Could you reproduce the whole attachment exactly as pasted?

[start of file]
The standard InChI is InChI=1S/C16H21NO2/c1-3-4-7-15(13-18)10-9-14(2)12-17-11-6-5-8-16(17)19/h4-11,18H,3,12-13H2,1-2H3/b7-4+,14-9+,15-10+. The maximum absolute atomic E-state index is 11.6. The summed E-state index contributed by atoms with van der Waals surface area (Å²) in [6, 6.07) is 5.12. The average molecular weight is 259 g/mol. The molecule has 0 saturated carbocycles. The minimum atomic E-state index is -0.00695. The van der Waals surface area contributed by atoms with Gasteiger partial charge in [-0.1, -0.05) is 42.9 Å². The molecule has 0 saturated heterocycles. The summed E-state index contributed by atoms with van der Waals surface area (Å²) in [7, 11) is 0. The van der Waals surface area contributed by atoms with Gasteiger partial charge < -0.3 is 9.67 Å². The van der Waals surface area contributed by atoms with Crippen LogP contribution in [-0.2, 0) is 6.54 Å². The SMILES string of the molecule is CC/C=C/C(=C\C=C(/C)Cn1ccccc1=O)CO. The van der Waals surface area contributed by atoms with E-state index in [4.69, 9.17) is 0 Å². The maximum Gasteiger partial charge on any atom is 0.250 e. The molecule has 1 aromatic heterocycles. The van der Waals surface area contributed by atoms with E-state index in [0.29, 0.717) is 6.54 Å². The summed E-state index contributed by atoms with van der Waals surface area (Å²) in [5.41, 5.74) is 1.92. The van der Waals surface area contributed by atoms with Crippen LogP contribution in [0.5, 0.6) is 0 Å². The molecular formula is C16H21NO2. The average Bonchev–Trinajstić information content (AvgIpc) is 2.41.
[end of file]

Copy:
The standard InChI is InChI=1S/C16H21NO2/c1-3-4-7-15(13-18)10-9-14(2)12-17-11-6-5-8-16(17)19/h4-11,18H,3,12-13H2,1-2H3/b7-4+,14-9+,15-10+. The maximum absolute atomic E-state index is 11.6. The summed E-state index contributed by atoms with van der Waals surface area (Å²) in [6, 6.07) is 5.12. The average molecular weight is 259 g/mol. The molecule has 0 saturated carbocycles. The minimum atomic E-state index is -0.00695. The van der Waals surface area contributed by atoms with Gasteiger partial charge in [-0.1, -0.05) is 42.9 Å². The molecule has 0 saturated heterocycles. The summed E-state index contributed by atoms with van der Waals surface area (Å²) in [7, 11) is 0. The van der Waals surface area contributed by atoms with Gasteiger partial charge < -0.3 is 9.67 Å². The van der Waals surface area contributed by atoms with Crippen LogP contribution in [-0.2, 0) is 6.54 Å². The SMILES string of the molecule is CC/C=C/C(=C\C=C(/C)Cn1ccccc1=O)CO. The van der Waals surface area contributed by atoms with E-state index in [4.69, 9.17) is 0 Å². The maximum Gasteiger partial charge on any atom is 0.250 e. The molecule has 1 aromatic heterocycles. The van der Waals surface area contributed by atoms with E-state index in [0.29, 0.717) is 6.54 Å². The summed E-state index contributed by atoms with van der Waals surface area (Å²) in [5.41, 5.74) is 1.92. The van der Waals surface area contributed by atoms with Crippen LogP contribution in [0.5, 0.6) is 0 Å². The molecular formula is C16H21NO2. The average Bonchev–Trinajstić information content (AvgIpc) is 2.41.